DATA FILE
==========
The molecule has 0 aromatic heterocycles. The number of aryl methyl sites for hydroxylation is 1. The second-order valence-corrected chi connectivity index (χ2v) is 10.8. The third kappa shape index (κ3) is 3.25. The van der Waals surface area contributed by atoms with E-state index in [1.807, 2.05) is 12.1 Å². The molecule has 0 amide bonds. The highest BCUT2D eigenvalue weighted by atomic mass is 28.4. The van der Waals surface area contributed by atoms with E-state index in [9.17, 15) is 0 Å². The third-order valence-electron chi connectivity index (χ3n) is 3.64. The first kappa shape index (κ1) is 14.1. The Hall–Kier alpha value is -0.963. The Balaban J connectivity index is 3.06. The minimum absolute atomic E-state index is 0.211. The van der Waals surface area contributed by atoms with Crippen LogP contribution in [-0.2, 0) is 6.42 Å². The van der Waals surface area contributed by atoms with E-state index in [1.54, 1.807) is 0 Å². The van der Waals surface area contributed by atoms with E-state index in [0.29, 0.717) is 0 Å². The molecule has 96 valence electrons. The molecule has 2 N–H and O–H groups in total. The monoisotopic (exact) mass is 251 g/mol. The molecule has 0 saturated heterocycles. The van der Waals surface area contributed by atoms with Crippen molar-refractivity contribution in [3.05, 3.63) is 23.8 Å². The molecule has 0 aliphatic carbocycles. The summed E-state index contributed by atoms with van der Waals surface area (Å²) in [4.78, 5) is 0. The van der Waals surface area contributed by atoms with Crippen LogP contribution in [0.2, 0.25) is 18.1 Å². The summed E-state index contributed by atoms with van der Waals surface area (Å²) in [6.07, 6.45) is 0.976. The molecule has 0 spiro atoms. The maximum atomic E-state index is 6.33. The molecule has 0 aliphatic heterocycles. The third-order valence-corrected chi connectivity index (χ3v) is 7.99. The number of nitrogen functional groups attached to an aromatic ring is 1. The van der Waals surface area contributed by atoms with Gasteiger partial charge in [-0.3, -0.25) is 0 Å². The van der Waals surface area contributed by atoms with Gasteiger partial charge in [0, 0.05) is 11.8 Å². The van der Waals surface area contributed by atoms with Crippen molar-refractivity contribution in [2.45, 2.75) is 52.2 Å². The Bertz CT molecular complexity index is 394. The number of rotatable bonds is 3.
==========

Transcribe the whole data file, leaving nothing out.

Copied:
The molecule has 0 aromatic heterocycles. The number of aryl methyl sites for hydroxylation is 1. The second-order valence-corrected chi connectivity index (χ2v) is 10.8. The third kappa shape index (κ3) is 3.25. The van der Waals surface area contributed by atoms with E-state index in [1.807, 2.05) is 12.1 Å². The molecule has 0 amide bonds. The highest BCUT2D eigenvalue weighted by atomic mass is 28.4. The van der Waals surface area contributed by atoms with E-state index in [9.17, 15) is 0 Å². The third-order valence-electron chi connectivity index (χ3n) is 3.64. The first kappa shape index (κ1) is 14.1. The Hall–Kier alpha value is -0.963. The Balaban J connectivity index is 3.06. The minimum absolute atomic E-state index is 0.211. The van der Waals surface area contributed by atoms with Crippen LogP contribution in [-0.2, 0) is 6.42 Å². The van der Waals surface area contributed by atoms with E-state index in [1.54, 1.807) is 0 Å². The van der Waals surface area contributed by atoms with E-state index in [0.29, 0.717) is 0 Å². The molecule has 96 valence electrons. The molecule has 2 N–H and O–H groups in total. The monoisotopic (exact) mass is 251 g/mol. The molecule has 0 saturated heterocycles. The van der Waals surface area contributed by atoms with Crippen molar-refractivity contribution in [3.05, 3.63) is 23.8 Å². The molecule has 0 aliphatic carbocycles. The summed E-state index contributed by atoms with van der Waals surface area (Å²) in [4.78, 5) is 0. The van der Waals surface area contributed by atoms with Crippen LogP contribution in [0.2, 0.25) is 18.1 Å². The summed E-state index contributed by atoms with van der Waals surface area (Å²) in [6.07, 6.45) is 0.976. The molecule has 0 spiro atoms. The maximum atomic E-state index is 6.33. The molecule has 0 aliphatic heterocycles. The third-order valence-corrected chi connectivity index (χ3v) is 7.99. The number of nitrogen functional groups attached to an aromatic ring is 1. The van der Waals surface area contributed by atoms with Gasteiger partial charge in [-0.3, -0.25) is 0 Å². The van der Waals surface area contributed by atoms with Gasteiger partial charge in [0, 0.05) is 11.8 Å². The van der Waals surface area contributed by atoms with Crippen molar-refractivity contribution in [2.45, 2.75) is 52.2 Å². The Bertz CT molecular complexity index is 394. The number of rotatable bonds is 3.